The Pride of Achievement
What does it mean to be successful? The answer to this question may appear to be simple, but it is far more complex than one might imagine. Success means different things to different people. Does achievement depend on becoming famous or making a huge sum of money? Today we often confuse celebrity with achievement, fame or notoriety with accomplishment. The tabloids gleefully report every detail of gossip in the lives of sports stars, pop music idols, and Hollywood icons. A multitude of celebrity-obsessed fans remain ignorant of our nation’s heroes or our most accomplished men and women in music, literature, art, theater, dance, or film.
The legacy of our greatest achievers remains with us, often just waiting to be discovered. Those who are most accomplished today stand on the shoulders of those who have preceded them. Subscribers to the “Cultural Conservation” website can meet the great achievers of past and present. Some will be familiar, others will be new. But all are ignored by today’s media and can add a new dimension to our lives. Benjamin Franklin said, “Without continual growth and progress, such words as improvement, achievement, and success have no meaning.” Explore the pride of achievement here.
Our Vanishing History
Does our past matter? Today our attention is almost entirely on the present: news headlines, the latest computer or digital device, and our busy schedules. History, to many, is boring and irrelevant. A shocking number of people have no idea why we celebrate our national holidays, sing our National Anthem, or became the country we are today. Our history is vanishing before our eyes. Students can graduate from high school or college without studying history at all. One southeastern state considering dropping everything that occurred before the presidency of Rutherford B. Hayes from its history classes: no Declaration of Independence, Constitutional Convention, or Civil War.
The Polish scholar and historian Leszek Kolakowski said, “We learn history, not in order to know how to behave or how to succeed, but to know who we are. “ Subscribers to the “Cultural Conservation” website can meet the great historical figures and examine the great ideas of the past. Learn about our vanishing history here.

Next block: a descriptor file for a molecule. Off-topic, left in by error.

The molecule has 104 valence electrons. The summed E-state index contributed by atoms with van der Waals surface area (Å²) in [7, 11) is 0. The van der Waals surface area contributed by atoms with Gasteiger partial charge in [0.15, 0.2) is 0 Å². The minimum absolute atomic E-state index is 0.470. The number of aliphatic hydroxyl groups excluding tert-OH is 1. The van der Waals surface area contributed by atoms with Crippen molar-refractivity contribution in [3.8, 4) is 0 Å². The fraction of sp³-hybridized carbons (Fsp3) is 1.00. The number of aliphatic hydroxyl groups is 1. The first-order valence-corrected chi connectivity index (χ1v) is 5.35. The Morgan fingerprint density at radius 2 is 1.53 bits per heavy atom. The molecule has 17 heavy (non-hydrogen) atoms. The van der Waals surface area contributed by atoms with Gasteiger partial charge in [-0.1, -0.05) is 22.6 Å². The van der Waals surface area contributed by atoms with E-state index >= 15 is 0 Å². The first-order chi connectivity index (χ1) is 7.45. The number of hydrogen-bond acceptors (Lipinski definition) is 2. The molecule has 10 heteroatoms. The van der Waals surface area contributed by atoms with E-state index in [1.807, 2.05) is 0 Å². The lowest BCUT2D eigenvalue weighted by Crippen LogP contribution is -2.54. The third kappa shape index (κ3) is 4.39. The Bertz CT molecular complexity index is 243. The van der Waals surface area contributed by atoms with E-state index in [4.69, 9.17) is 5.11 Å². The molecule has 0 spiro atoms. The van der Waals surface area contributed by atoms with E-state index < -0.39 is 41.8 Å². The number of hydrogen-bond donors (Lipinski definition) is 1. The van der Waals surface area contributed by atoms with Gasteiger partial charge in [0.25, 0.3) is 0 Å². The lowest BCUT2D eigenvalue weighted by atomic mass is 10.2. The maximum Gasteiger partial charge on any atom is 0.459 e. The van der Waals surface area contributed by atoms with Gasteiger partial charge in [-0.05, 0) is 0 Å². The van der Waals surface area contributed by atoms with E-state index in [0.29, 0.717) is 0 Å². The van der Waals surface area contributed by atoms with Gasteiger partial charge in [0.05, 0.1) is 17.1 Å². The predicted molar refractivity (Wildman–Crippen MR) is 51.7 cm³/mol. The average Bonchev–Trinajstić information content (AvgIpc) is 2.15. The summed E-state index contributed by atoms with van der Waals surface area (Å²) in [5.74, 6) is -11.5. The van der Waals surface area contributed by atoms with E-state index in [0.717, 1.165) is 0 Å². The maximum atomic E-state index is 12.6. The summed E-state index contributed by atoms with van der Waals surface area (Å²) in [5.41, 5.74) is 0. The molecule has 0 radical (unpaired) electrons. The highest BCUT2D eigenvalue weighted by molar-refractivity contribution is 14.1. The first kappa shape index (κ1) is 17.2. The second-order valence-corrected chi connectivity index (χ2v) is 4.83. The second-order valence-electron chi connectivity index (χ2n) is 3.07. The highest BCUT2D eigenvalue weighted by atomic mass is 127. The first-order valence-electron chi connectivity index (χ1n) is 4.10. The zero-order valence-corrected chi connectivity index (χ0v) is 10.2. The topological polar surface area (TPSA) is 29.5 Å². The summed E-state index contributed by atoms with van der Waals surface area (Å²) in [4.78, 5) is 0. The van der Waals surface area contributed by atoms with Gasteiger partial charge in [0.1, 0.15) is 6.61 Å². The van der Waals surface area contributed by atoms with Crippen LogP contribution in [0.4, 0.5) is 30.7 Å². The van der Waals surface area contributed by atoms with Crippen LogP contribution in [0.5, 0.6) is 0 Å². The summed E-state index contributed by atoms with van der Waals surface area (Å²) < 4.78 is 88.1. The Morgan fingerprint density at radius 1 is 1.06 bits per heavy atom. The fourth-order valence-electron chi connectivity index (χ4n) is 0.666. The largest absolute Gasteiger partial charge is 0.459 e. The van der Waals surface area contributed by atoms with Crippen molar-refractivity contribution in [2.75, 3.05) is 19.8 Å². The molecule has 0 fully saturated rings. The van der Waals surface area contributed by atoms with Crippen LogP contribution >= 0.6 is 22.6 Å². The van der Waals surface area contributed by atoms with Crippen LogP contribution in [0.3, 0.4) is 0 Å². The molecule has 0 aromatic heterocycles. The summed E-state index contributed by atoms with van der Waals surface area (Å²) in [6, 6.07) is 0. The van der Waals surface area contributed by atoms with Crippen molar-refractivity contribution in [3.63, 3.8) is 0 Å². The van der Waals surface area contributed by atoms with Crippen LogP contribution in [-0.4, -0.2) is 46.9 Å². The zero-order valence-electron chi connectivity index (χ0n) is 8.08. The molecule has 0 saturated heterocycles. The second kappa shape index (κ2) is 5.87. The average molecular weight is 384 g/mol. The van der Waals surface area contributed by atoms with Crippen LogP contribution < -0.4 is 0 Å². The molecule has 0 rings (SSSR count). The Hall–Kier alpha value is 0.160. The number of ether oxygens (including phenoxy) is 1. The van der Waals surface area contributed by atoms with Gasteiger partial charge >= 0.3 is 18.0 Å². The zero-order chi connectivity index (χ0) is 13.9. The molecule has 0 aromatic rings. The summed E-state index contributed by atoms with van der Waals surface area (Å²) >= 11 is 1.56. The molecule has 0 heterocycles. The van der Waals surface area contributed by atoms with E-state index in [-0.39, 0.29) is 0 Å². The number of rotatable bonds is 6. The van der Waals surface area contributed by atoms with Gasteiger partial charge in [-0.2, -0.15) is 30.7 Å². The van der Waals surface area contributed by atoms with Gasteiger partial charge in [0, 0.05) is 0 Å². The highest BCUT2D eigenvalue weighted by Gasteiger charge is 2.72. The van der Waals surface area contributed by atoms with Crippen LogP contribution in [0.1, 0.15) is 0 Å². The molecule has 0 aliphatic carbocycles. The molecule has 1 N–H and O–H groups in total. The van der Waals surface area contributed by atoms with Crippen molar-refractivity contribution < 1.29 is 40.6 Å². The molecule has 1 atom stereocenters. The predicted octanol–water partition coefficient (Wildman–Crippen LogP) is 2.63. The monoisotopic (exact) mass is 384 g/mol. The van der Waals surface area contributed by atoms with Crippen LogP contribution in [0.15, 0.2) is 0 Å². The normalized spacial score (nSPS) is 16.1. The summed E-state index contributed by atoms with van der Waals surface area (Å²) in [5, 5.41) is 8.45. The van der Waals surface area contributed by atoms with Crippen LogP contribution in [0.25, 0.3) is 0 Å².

The Challenge of Self-Education and Learning for a Lifetime
After exploring the facts and ideas presented on this website, do you feel that you’ve missed the opportunity to discover the music, art, theater, and literature that are neglected today? Are members of your family depending on our schools and entertainment media to keep you in touch with the best of our culture, past, and present? If the answer is “no,” the situation isn’t hopeless. You can still rediscover our vanishing history, the joy of music, the delight of language, and the pride of achievement in the Age of Trash Talk and Cultural Chaos. Self-education is a challenge that awaits you and your family. Learning for a lifetime is not only fun, it adds an entirely new element to your life, whether you pursue it alone or together with children or grandchildren.
Many of the most accomplished men and women in history were entirely self-educated. Ray Bradbury, the most famous science fiction writer of novels, short stories, and screenplays, couldn’t afford to go to college when he finished high school. So he described himself as a graduate of the public library. American Presidents, captains of industry, celebrated writers, artists, and musicians have often been self-taught. In today’s high-tech era, there are countless resources available that can bring you and your family in contact with a cornucopia of cultures without even leaving your home. Read more about the challenge of self-education and learning for a lifetime here.
Not every family responds to this crisis in the same way.
See why Cultural Conservation is so important to your children and grandchildren. To see what choices your family can make today, read A Tale of Two Families here!
To learn more about Cultural Conservation, the organization, click here.